Little Rock is both the capital of Arkansas and the state’s biggest city, home to a population of nearly 200,000. Little Rock is known as a cultural, economic, governmental and transportation hub for Arkansas and the southern states in general. Recognized by Forbes as a great place to do business, Little Rock is a welcoming market for vendors to begin bidding on local government contracts.
Doing Business with the City of Little Rock
The city of Little Rock Purchasing Division is in charge of securing all materials, supplies, equipment and related services required by the city’s various departments. Vendors who are interested in bidding on city contracts must first register with the Little Rock Supplier Registration portal.
How Little Rock Purchases Goods and Services
Purchases valued between $2,500 and $25,000 must be awarded via a competitive solicitation process, where a minimum of three informal written quotations must be received either electronically, by fax or by mail. Purchases valued at more than $25,000 (or $20,000 for construction) require a formal bidding process through Invitations for Bids or Requests for Proposals. Bid notices are published by the Arkansas Democrat-Gazette; the Daily Record; the city of Little Rock website; City Access Channel 11 and the Purchasing Division Office. Any bid awards valued at $50,000 or more must be approved by Little Rock’s Board of Directors.[i]
City of Little Rock: Bid Limits
- Purchases of $100 or less: Will be purchased at the best available price on the open market with petty cash.
- Purchases between $100.01 and $1000: Will be purchased at the best available price on the open market with a petty charge. Purchases may not be split to avoid competitive bidding, and the goods or services must be reviewed before buying to see if a contract vendor can provide it instead. If so, the goods must be purchased from the contract vendor.
- Purchases of $1000 or more: Must be issued through a Purchase Order.
- Purchases up to $42,499.99: Must be purchased through buyer discretion, meaning the buying department can decide if it’s in the city’s best interest to accept a quote or not.
- Purchases between $2,500 and $19,999 (for construction): Require a minimum of three quotes.
- Purchases between $2,500 and $24,999.99 (for goods and services): Require a minimum of three written quotes.
- Purchases of $25,000 or more: Must be formally advertised at least once and require a sealed bid to be submitted. Bids will be opened between seven and thirty days after the advertisement of the opportunity was published. Construction bids worth more than $20,000 require two advertisements to be published one week apart, and will be opened not less than seven days after the second advertisement runs. Purchases of goods or services valued at $50,000 or more require approval from the City Board.
(Source: City of Little Rock. Purchasing Division. Bid Limits. n.d. Web. 18 Jan. 2017)
Construction contracts worth between $2,500 and $19,999.99 and goods and services contracts worth between $2,500 and $24,999.99 require quote bids to come from at least one African-American owned business and one Woman owned business, in addition to other quotes received.[ii]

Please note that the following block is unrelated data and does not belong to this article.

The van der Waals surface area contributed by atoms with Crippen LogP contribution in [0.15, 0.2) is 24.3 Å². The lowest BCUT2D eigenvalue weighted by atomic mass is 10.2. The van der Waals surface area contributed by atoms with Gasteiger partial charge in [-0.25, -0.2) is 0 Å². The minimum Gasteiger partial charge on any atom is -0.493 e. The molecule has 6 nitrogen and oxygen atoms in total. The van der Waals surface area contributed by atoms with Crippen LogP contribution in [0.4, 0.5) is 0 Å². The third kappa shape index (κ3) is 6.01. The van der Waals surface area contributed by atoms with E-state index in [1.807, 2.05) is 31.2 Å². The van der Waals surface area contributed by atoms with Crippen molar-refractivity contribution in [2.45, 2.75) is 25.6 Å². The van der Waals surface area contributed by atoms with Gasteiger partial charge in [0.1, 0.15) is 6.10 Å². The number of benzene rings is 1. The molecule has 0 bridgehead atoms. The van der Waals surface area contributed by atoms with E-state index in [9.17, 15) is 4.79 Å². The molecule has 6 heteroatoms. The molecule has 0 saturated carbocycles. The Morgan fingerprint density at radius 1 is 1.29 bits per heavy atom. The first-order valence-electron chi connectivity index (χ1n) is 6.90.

Bonding and Insurance Requirements
Construction projects valued at more than $20,000 require a bid security, performance bond and proof of liability insurance before work can begin. City departments also have the right to impose bonding requirements for any project, regardless of the project’s value.ii
Bid Process Exceptions
The following exceptions to the bid process are permitted:
- Emergency Procurement: Purchases can be made without a competitive bid process when property, life, health or public safety is in jeopardy. In these cases, a letter stating the nature of the emergency must be submitted with the bid request.
- Sole Source Procurement: This exception can be invoked when only one vendor is able to provide the goods or services needed. Sole source purchases must be justified and approved by the purchasing agent, city manager and Board of Directors.
- Performance Capability (Sole Source): A sole source may be used if the purchase needs to meet performance requirements of existing goods or services.
- Participation in State Contracts: Little Rock is authorized to participate in all state contracts and if the city requires goods or services that can be found on a state contract, then no bidding process is required at the city level.
- Board Exception: In exceptional situations, the Little Rock Board of Directors can waive a formal bid process if they feel it’s not feasible.
(Source: City of Little Rock. Purchasing Division. City of Little Rock Bid Process Exceptions. n.d. Web. 18 Jan. 2017)
Bidding on city contracts is a great way for vendors to enter the world of government contracting. For many vendors, the transition from private sector to public sector contracting is fairly easy. Most agencies actively look for local vendors to procure goods and services from, so after working with one agency, vendors often find themselves receiving notifications about upcoming contracts in their area of expertise.
Bidding services such as BidNet allow vendors to receive targeted bid notifications every day, and to benefit from having more opportunities to choose from than just by being listed on a bidders list.
When you’re ready to get started with government bidding, make sure you know what is required in order to bid on the government contract you’re interested in. The more information you have, the more prepared you’ll be to succeed in your endeavors.
Danielle Calamaras | BidNet.com
[i] n.p. City of Little Rock. Purchasing Division. How the City of Little Rock Buys. n.d. Web. 18 Jan. 2017
[ii] n.p. City of Little Rock. Purchasing Division. Bid Limits. n.d. Web. 18 Jan. 2017